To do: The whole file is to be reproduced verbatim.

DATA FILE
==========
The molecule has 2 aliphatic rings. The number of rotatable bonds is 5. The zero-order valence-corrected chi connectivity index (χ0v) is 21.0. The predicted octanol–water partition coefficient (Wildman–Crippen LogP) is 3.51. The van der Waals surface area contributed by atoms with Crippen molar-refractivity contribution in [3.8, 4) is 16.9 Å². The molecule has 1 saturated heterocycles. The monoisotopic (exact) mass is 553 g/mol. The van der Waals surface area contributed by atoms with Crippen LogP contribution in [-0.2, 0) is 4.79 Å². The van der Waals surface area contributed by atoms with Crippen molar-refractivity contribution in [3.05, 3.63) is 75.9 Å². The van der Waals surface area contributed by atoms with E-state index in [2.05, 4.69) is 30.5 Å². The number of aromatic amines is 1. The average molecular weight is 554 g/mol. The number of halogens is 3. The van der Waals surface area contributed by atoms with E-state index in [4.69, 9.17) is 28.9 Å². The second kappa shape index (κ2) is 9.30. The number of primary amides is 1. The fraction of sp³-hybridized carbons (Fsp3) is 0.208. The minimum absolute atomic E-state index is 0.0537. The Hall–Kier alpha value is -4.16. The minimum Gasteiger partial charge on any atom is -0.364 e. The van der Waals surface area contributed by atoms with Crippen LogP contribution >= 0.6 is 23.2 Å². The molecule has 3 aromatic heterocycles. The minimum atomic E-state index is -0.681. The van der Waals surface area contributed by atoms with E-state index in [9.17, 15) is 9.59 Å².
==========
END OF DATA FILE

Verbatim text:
The molecule has 2 aliphatic rings. The number of rotatable bonds is 5. The zero-order valence-corrected chi connectivity index (χ0v) is 21.0. The predicted octanol–water partition coefficient (Wildman–Crippen LogP) is 3.51. The van der Waals surface area contributed by atoms with Crippen molar-refractivity contribution in [3.8, 4) is 16.9 Å². The molecule has 1 saturated heterocycles. The monoisotopic (exact) mass is 553 g/mol. The van der Waals surface area contributed by atoms with Crippen LogP contribution in [-0.2, 0) is 4.79 Å². The van der Waals surface area contributed by atoms with Crippen molar-refractivity contribution in [3.05, 3.63) is 75.9 Å². The van der Waals surface area contributed by atoms with E-state index in [2.05, 4.69) is 30.5 Å². The number of aromatic amines is 1. The average molecular weight is 554 g/mol. The number of halogens is 3. The van der Waals surface area contributed by atoms with E-state index in [4.69, 9.17) is 28.9 Å². The second kappa shape index (κ2) is 9.30. The number of primary amides is 1. The fraction of sp³-hybridized carbons (Fsp3) is 0.208. The minimum absolute atomic E-state index is 0.0537. The Hall–Kier alpha value is -4.16. The minimum Gasteiger partial charge on any atom is -0.364 e. The van der Waals surface area contributed by atoms with Crippen LogP contribution >= 0.6 is 23.2 Å². The molecule has 3 aromatic heterocycles. The minimum atomic E-state index is -0.681. The van der Waals surface area contributed by atoms with E-state index in [9.17, 15) is 9.59 Å².